John Kemp found the missing link in his long and successful career when he rolled in a ten foot birdie putt on the final green to win the Logan Trophy, the English Men’s Mid Amateur Championship at a sun-drench Worcestershire Golf Club.
The 45 year old from Bedford carded a closing 72 for 211, two under par, and a one stroke winning margin over playing partner Paul Williams from Lancashire and local man Paul Scarrett.
Kemp (image copyright Leaderboard Photography) came into the championship with three British Mid Amateur titles but was lacking the English crown despite two runners-up spots. “I just want to get the monkey off my back,” he said with a round left. And he did just that.
“I’m chuffed to bits,” he said after collecting the trophy. “But I made hard work of it with a bogey at the 16th when I hit a six iron into a bush. I left it in there, got it out with my third shot then took three more for a bogey six.
“It put me under pressure because I knew the situation. I knew I needed a birdie at the last to win and I managed to do it with that ten footer.”
On a scorching day in the shadow of the Malvern Hills, for most of the time it seemed a two-horse race between Kemp and playing partner Williams. There was seldom more than a stroke between them but when Scarrett posted a 70 to set the target at one under 212, there was little room for error.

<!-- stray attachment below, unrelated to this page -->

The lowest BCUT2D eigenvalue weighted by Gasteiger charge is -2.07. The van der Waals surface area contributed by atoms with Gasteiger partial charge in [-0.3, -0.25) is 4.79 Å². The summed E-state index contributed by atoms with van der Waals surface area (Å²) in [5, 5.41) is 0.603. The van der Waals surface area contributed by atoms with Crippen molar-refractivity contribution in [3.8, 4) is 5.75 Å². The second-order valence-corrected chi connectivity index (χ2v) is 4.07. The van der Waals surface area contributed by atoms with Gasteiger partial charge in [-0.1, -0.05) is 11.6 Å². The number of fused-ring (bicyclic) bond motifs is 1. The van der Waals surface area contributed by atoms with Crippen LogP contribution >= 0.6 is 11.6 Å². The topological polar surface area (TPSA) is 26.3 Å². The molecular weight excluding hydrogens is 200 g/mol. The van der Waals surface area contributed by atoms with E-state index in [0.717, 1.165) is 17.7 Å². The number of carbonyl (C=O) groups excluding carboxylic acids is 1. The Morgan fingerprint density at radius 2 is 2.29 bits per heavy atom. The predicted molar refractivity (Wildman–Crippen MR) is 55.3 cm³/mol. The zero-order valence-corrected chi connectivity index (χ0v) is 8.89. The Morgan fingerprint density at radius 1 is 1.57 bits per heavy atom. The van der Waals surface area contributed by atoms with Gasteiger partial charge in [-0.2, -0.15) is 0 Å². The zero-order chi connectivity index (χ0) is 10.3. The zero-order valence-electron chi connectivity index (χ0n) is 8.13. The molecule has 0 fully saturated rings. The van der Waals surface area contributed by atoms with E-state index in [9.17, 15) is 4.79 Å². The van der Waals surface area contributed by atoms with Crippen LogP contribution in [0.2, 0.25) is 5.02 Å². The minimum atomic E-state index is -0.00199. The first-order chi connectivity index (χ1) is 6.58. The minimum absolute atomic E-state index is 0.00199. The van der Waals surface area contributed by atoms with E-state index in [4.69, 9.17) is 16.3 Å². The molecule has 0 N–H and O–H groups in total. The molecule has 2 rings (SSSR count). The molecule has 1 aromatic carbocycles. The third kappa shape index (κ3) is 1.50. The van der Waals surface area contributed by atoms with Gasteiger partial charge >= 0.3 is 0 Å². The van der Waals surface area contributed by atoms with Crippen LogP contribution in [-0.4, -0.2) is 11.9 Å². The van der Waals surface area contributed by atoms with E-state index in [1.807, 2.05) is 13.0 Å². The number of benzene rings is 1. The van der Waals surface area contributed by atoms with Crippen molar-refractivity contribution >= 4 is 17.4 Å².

Both Kemp and Williams went out in 34 but the Lancastrian began faltering with three bogeys in five holes, while Kemp dropped a shot at the 11th. But they were tied again when Kemp took his six at 16 and they came to the par four last with still a shot between them. Both found the green in regulation with Williams some 30 feet from the pin and Kemp around ten feet away. In front of an eager crowd in front of the clubhouse, Williams coolly draining his for a superb three, which meant he, Scarrett and Kemp were level on one under.
It looked to be a sudden death playoff but Kemp was not to be denied and although his ball seemed to hesitate on the edge of the cup, it dropped it to the cheers of the crowd.
“That was a great way to finish, wasn’t it,” added Kemp. “It’s the sort of situation that tests you and I’m glad I passed that test. I played the front nine O.K. but the wind was different today. It switched around and all the holes played differently. It made it tricky but I’m glad I had the guts to finish the way I did.”
For his part, Williams said: about his final putt: “Well, it had to go in, didn’t it? I holed quite a few of them. John’s a great fellow and a true champion.”
Scarrett’s closing 70 certainly put the cat among the pigeons and he deserved his runner-up spot. But the best round of the day, a 68, was posted by Steve Watton from Burhill in Surrey with five birdies which hauled him up to equal ninth place on 219.
Thomas Burley from Somerset made a brave defence of the title he won last year at Saunton with a closing 72 for 221 and 14th place.